Similarly, sharing your website’s link within the post is not a good idea, you will be penalized for that. Instead, share the link in the Comment Section and inform your audience about it within a post.

Timing is Important:

As LinkedIn is a professional Social Media Platform, many people use it during work hours – on weekdays. So, it is probably not a good idea to share content over the weekend, especially on Sunday.

Also, sharing content during work hours increases the chances of getting viewed by as many as people possible, as they are active during those hours.

Try Testing by sharing your posts at different times, and different days of the week, and observe the engagement. You can even try posting content over a weekend once in a while and compare the results.

Initial Hours Engagement:

Engagement in your posts during the initial hours [usually the first 1-Hour for most Social Media Platforms] is very important. 

When you post something, it is visible to only a small number of people during the initial hours. If your posts get good engagement during this period, the Algorithm will consider them as good content and then will show them to the rest of your connections/followers.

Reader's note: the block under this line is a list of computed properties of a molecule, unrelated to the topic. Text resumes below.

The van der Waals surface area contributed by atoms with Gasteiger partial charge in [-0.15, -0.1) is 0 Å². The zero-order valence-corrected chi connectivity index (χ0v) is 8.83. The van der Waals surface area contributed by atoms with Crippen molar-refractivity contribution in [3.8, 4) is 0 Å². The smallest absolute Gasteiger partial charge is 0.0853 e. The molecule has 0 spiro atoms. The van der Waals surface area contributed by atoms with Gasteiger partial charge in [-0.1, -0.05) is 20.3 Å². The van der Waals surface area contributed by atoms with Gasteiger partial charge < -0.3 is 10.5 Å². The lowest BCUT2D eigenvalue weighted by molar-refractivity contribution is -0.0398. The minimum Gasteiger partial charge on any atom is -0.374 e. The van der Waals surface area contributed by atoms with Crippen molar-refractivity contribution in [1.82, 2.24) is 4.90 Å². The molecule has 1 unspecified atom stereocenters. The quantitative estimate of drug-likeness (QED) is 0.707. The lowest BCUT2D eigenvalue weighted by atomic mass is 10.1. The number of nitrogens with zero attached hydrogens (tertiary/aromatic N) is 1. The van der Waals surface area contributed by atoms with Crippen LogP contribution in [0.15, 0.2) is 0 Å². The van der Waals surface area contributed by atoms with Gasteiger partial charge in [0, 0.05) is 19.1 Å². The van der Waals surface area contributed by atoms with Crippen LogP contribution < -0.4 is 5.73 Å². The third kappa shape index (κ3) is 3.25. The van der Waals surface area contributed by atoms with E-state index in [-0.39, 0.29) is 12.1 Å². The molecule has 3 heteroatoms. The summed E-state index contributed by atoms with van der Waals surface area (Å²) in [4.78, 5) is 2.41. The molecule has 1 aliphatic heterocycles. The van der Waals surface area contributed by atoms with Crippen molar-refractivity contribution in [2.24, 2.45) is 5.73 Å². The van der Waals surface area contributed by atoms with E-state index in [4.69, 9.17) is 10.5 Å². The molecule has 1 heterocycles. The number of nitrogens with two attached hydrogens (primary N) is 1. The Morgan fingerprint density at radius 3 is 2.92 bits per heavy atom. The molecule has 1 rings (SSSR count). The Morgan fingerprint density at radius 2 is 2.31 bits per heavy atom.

This makes even more sense, as to why Timing is Important. You want to share your content during the time most people tend to be active on LinkedIn, so you can get maximum engagement during the initial hours.


Of course, Paid Ads are going to bypass all these steps and show your content to relevant people, and will generate leads or Business for you.

But if you are trying to grow Organically, you have to keep the following things while publishing your stuff:

  • Specificity – being not too generic, but focusing on a specific topic
  • Hashtags – recommended using 3 specific Hashtags
  • Encouraging your audience to engage in the comment – by asking a question
  • Avoid sharing links from other websites. Upload Video within LinkedIn instead of sharing YouTube Link. Write an Article within LinkedIn, instead of sharing your Blog Post link.
  • The day and time you publish your post are important too. The initial hour engagement brings us to the next key factor.
  • Getting initial engagement is important – because it decides whether your post will be shown to other people based on the initial engagement your post gets.

These are the set of rules LinkedIn [and usually other Social Media Platforms] wants you to comply with because it then makes LinkedIn more engaging. And if you do so, you will be rewarded as well.

What are some of the Tips and Tricks you to get results on any Social Media Platform?